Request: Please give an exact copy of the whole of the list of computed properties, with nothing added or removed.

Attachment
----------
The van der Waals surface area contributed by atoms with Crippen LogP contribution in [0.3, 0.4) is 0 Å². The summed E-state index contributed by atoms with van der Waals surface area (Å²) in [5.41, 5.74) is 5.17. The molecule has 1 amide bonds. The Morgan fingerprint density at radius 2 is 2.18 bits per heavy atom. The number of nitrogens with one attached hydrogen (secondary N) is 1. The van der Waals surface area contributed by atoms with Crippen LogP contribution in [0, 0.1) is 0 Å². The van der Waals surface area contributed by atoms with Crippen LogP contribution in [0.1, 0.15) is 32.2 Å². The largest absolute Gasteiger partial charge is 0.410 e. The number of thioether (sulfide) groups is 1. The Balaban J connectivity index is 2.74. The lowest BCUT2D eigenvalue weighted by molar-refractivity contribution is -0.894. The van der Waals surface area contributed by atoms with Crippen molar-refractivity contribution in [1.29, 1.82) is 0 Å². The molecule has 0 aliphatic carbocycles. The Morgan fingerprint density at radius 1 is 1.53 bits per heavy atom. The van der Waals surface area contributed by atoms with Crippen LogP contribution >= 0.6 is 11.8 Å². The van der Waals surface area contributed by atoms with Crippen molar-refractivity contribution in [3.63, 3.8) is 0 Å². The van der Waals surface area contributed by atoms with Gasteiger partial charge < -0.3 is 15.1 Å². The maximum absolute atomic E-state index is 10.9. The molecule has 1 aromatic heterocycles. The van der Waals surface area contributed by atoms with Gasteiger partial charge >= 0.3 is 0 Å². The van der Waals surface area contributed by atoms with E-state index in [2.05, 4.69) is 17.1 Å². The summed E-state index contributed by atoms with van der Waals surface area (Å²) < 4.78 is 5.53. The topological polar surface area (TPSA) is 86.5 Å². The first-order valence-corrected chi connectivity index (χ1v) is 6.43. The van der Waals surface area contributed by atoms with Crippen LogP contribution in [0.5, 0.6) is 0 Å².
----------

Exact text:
The van der Waals surface area contributed by atoms with Crippen LogP contribution in [0.3, 0.4) is 0 Å². The summed E-state index contributed by atoms with van der Waals surface area (Å²) in [5.41, 5.74) is 5.17. The molecule has 1 amide bonds. The Morgan fingerprint density at radius 2 is 2.18 bits per heavy atom. The number of nitrogens with one attached hydrogen (secondary N) is 1. The van der Waals surface area contributed by atoms with Crippen LogP contribution in [0, 0.1) is 0 Å². The van der Waals surface area contributed by atoms with Crippen LogP contribution in [0.1, 0.15) is 32.2 Å². The largest absolute Gasteiger partial charge is 0.410 e. The number of thioether (sulfide) groups is 1. The Balaban J connectivity index is 2.74. The lowest BCUT2D eigenvalue weighted by molar-refractivity contribution is -0.894. The van der Waals surface area contributed by atoms with Crippen molar-refractivity contribution in [1.29, 1.82) is 0 Å². The molecule has 0 aliphatic carbocycles. The Morgan fingerprint density at radius 1 is 1.53 bits per heavy atom. The van der Waals surface area contributed by atoms with Crippen LogP contribution >= 0.6 is 11.8 Å². The van der Waals surface area contributed by atoms with Crippen molar-refractivity contribution in [3.63, 3.8) is 0 Å². The van der Waals surface area contributed by atoms with Gasteiger partial charge < -0.3 is 15.1 Å². The maximum absolute atomic E-state index is 10.9. The molecule has 1 aromatic heterocycles. The van der Waals surface area contributed by atoms with Gasteiger partial charge >= 0.3 is 0 Å². The van der Waals surface area contributed by atoms with E-state index in [2.05, 4.69) is 17.1 Å². The summed E-state index contributed by atoms with van der Waals surface area (Å²) < 4.78 is 5.53. The topological polar surface area (TPSA) is 86.5 Å². The first-order valence-corrected chi connectivity index (χ1v) is 6.43. The van der Waals surface area contributed by atoms with Crippen LogP contribution in [0.5, 0.6) is 0 Å².